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I would be really annoyed to. People need to relax a bit.

Except for the water part. A bit of sand on a snack isn't going to kill him, but drowning is one of the biggest causes of accidental death for kids that age. No matter how good he normally is at obeying boundaries, drowning can happen too quickly to trust him to responsible for his own well being around water. It is just basic safety that if a toddler is in or around water, an adult needs to be following them around and paying close attention.
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#5 of 16 Old 05-31-2010, 12:10 AM
 
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Yeah, I was going to say...honestly, while I am totally not a helicopter parent, I do think that allowing your kid to play unattended physically at the water's edge (or giving that impression)...it's not unreasonable that many people would be nervous about that. I don't know what you mean by "a little ways" though. That could be 5 feet, or it could be 50. Toddlers move fast, and drowning is a concern. So I can see why some people might be annoyed with you about being unconcerned about your toddler playing by himself at water's edge--they might have felt then that you were kind of shoving the responsibility off on them.

An older child with good swimming skills is one thing. But even then, most adults I know feel most comfortable with a dedicated watcher/ready-to-spring-into-action-er when it comes to water.

Everything else, I would similarly be annoyed at relative or stranger for that matter interferance.
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#6 of 16 Old 05-31-2010, 01:33 AM
 
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I agree. That doesn't sound like helicopter parenting to me. It sounds like paying attention to one of the leading causes of accidental death in small children.

We're very free range with our kids, except with water and car seats. A child's ability to explore isn't hindered by a life jacket when they are in water. My DD1 is often given a choice between a life jacket or being "within arm's reach". She varies in what she chooses.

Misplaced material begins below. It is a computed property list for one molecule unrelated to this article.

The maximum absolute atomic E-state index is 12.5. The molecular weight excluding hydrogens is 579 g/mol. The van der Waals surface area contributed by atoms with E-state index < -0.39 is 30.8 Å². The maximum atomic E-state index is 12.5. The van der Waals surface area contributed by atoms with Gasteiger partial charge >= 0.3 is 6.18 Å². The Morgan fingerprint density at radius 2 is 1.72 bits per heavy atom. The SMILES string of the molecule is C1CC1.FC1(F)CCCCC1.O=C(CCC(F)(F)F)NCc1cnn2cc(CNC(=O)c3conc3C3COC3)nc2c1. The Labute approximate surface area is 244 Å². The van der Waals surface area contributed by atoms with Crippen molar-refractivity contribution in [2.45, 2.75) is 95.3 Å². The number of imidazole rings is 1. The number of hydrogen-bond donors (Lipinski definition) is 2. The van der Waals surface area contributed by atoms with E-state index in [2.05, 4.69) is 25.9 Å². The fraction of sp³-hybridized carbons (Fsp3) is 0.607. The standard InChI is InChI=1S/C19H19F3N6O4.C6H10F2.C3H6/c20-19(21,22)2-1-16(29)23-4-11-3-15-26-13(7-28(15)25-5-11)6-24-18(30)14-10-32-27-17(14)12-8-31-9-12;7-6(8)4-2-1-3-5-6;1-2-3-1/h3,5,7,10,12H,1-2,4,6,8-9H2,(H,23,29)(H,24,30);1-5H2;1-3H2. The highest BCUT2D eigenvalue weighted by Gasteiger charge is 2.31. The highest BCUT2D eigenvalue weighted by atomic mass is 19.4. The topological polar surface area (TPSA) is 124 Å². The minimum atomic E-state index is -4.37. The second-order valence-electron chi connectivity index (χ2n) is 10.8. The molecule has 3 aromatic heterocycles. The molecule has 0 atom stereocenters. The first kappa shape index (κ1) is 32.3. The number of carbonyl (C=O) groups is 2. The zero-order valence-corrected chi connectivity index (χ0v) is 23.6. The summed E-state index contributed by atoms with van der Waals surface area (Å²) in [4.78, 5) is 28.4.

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#7 of 16 Old 05-31-2010, 01:36 AM
 
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While I would have not made snide remarks about or to you, or tried to enforce my parenting style on you, I have to agree that toddlers near the water should be closely supervised. Drownings can happen SO fast.

Also, even parents who have rules for their children can still have well-behaved children.
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#8 of 16 Old 05-31-2010, 02:01 AM
 
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My DD is very good about the water, but she fell in at our family cabin last summer. It was so totally silent, if I had not had my eyes right on her when it happened we would have had no idea where she disappeared to.

Your family has probably seen a kid or two fall into the water (since they are on #50ish) and are paranoid about it. I totally get their feelings and would really respect that one.

I'm with you on the rest - my DD especially gets bothered by people yelling at their kids - she thinks they are yelling at her. Well, now that she is getting older she doesn't as much but it does bother her. And the sand, some people are just uptight.

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#9 of 16 Old 05-31-2010, 04:02 AM
 
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I think hollering at a 14 year old for swimming would have been way overboard as well as the snack.

I don't think a two year old should be by the water without someone in arm's reach. I don't know how far it was by the description but I am really cautious of water. I was a lifeguard for a few years

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#10 of 16 Old 05-31-2010, 04:18 AM
 
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No advice, tons of sympathy. My DH's family doesn't like or support our parenting style/choices either. It can be SO frustrating, especially when it stressed my little DS out.

Sorry mama!

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#11 of 16 Old 05-31-2010, 09:50 AM
 
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I'm very free range, but 2 is too young to be out of arm's reach at the water's edge. Kids that age drown in almost no water because they automatically breathe it in if they fall in it. Also, they can loose their footing while in the water and panic.

I agree with you about the other stuff, but they're right about the beach issue.
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#12 of 16 Old 05-31-2010, 10:59 AM
 
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I personally think you were too far from your child. Arms' reach at that age for me-no exception. Toyour family you obviously looked disinterested in your child's safety by how far away you were. I'd be grateful too that others looked afte your child so you could relax-nothing to moan about.